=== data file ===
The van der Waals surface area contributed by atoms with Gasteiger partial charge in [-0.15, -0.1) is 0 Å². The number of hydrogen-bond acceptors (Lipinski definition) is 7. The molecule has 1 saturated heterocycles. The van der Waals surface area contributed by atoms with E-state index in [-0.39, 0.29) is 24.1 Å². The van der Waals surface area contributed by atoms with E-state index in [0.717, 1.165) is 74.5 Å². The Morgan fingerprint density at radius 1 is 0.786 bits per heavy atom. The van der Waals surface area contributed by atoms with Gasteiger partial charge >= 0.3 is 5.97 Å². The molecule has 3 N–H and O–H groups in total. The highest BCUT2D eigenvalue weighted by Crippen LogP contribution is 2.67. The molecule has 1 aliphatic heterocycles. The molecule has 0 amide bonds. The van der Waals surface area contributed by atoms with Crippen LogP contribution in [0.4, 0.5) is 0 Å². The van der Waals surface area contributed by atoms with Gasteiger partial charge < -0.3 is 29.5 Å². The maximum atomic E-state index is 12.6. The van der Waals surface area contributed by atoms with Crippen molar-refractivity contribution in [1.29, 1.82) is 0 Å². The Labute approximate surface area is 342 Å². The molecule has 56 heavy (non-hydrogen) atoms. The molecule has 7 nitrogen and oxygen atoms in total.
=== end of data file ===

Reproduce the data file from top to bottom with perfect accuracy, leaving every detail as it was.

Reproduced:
The van der Waals surface area contributed by atoms with Gasteiger partial charge in [-0.15, -0.1) is 0 Å². The number of hydrogen-bond acceptors (Lipinski definition) is 7. The molecule has 1 saturated heterocycles. The van der Waals surface area contributed by atoms with E-state index in [-0.39, 0.29) is 24.1 Å². The van der Waals surface area contributed by atoms with E-state index in [0.717, 1.165) is 74.5 Å². The Morgan fingerprint density at radius 1 is 0.786 bits per heavy atom. The van der Waals surface area contributed by atoms with Gasteiger partial charge >= 0.3 is 5.97 Å². The molecule has 3 N–H and O–H groups in total. The highest BCUT2D eigenvalue weighted by Crippen LogP contribution is 2.67. The molecule has 1 aliphatic heterocycles. The molecule has 0 amide bonds. The van der Waals surface area contributed by atoms with Crippen LogP contribution in [0.4, 0.5) is 0 Å². The van der Waals surface area contributed by atoms with Gasteiger partial charge < -0.3 is 29.5 Å². The maximum atomic E-state index is 12.6. The van der Waals surface area contributed by atoms with Crippen molar-refractivity contribution in [1.29, 1.82) is 0 Å². The Labute approximate surface area is 342 Å². The molecule has 56 heavy (non-hydrogen) atoms. The molecule has 7 nitrogen and oxygen atoms in total.